Review by Philip Fisher
This isn't the first time that Roy Williams has used the medium of football to explore aspects of the Black British experience and also racism, which is constantly bubbling on or near the surface in this play. Where Sing Yer Heart Out for the Lads followed the fans, Joe Guy moves one of their idols centre stage.
Joe Boateng is everybody's hero, a soccer star who can score goals. This is a passport to fame, fortune and the kind of bad behaviour that hits the headlines.
Roy Williams 2½ hour comedy follows Joe's journey from a timid, bullied Ghanaian immigrant flipping burgers to obnoxious superstar. At times, it gets close to resembling an action-packed episode of Footballers' Wives but the characterisation is sharper than any soap, especially that of the egomaniacal protagonist, who announces "I am God" and almost believes it.
Williams cleverly introduces us to the Joe at a point near the end of his career, as problems begin to build and a cute journalist gets under his guard. Immediately, the story tracks back ten years from the fast-talking Narcissus to the boy he once was.
From there, his life is built in a series of short, filmic scenes. There are many highlights such as a view of a match day touchline that allows Michael Brogan to give a hilariously believable cameo as Joe's frustrated boss.
As his career develops, the rising star soon tries to forget the girl who believed in him when he was nobody, Syan Blake's Naomi, falling for a self-destructive lifestyle embodied in dizzy bimbo Lauren, played with brainless panache by Pippa Nixon.
Worse is to come, with accusations of rape that appear to be true and can knock the confidence of even this supreme believer in his own myth.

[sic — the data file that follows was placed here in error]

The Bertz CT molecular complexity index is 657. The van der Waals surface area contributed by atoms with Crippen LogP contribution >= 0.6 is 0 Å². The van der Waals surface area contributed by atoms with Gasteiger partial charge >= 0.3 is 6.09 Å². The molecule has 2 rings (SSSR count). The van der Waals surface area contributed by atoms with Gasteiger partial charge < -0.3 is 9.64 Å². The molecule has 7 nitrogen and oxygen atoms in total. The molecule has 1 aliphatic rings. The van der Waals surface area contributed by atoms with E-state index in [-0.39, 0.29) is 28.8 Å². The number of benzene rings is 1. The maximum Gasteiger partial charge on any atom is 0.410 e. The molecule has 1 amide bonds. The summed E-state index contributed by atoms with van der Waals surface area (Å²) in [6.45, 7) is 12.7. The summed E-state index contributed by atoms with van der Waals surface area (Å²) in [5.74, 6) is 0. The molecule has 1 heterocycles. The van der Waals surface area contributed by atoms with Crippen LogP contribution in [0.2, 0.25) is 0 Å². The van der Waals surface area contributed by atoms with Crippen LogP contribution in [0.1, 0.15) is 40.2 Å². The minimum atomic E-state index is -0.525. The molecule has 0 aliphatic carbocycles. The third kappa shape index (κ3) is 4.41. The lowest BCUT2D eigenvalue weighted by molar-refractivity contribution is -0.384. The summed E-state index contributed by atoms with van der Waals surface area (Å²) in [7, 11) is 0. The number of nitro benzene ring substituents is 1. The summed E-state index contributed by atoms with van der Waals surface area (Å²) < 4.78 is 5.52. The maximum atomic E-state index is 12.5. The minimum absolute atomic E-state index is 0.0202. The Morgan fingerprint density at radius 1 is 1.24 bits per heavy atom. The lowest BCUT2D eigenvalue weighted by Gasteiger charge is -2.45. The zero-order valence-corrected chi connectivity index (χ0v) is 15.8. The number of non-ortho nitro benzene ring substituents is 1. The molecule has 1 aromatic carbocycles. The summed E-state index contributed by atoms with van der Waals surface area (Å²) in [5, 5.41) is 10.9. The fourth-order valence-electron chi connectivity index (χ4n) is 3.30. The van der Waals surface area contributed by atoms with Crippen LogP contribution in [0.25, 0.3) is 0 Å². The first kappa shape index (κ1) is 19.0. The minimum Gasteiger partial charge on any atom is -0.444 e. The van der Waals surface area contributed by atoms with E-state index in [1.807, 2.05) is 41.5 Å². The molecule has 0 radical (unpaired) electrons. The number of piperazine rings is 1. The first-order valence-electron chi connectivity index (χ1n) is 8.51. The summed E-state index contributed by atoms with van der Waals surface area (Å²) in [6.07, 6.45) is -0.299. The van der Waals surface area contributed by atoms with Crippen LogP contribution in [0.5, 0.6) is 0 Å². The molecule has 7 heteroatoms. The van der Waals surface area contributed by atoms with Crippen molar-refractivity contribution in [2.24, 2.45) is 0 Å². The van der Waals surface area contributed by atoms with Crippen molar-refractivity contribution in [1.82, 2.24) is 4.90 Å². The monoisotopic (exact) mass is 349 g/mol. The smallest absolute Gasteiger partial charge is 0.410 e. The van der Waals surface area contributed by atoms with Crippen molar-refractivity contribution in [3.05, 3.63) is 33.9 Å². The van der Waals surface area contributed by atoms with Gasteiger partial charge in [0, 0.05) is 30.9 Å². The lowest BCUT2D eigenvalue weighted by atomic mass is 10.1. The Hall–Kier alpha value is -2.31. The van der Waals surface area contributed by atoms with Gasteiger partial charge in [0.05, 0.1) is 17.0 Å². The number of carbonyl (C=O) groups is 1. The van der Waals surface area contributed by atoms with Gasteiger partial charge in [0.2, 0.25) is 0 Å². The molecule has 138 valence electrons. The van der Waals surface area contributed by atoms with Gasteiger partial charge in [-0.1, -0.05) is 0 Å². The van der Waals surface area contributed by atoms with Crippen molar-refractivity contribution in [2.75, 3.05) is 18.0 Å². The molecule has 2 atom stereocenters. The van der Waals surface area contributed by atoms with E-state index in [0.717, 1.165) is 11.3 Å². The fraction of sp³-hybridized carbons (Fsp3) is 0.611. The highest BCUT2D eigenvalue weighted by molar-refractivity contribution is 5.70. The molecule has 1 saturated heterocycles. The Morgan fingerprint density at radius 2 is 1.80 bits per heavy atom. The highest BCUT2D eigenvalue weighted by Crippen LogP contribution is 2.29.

By the end, after meetings with a born again copper, tough female agent, frail father and Naomi, it appears that Joe might finally be learning a little of the humility that will stand him in good stead as his powers wane and he begins life after football.
Abdul Salis impresses as Joe, never more so than in an exhilarating monologue during which, like a comic book superhero, his character transforms from inarticulate wimp to lippy big man. He gets strong support in Femi Elufowoju Jr's stylish, pacy production from those already named and especially Mo Sesay in a series of different character parts.
In Joe Guy, Roy Williams mixes some significant messages with many laughs. The first is that top footballers have a whale of a time behaving badly but like Faust might eventually have to pay for their fifteen minutes (or maybe even years) of fame. Secondly and more seriously, he believes that racism both White/Black and Black/Black is still rife even though society would like to ignore its existence.
On balance, this may be better viewed as a high quality entertainment than a really serious drama but that will help sales and might draw in some new customers to Soho, which is all to the good.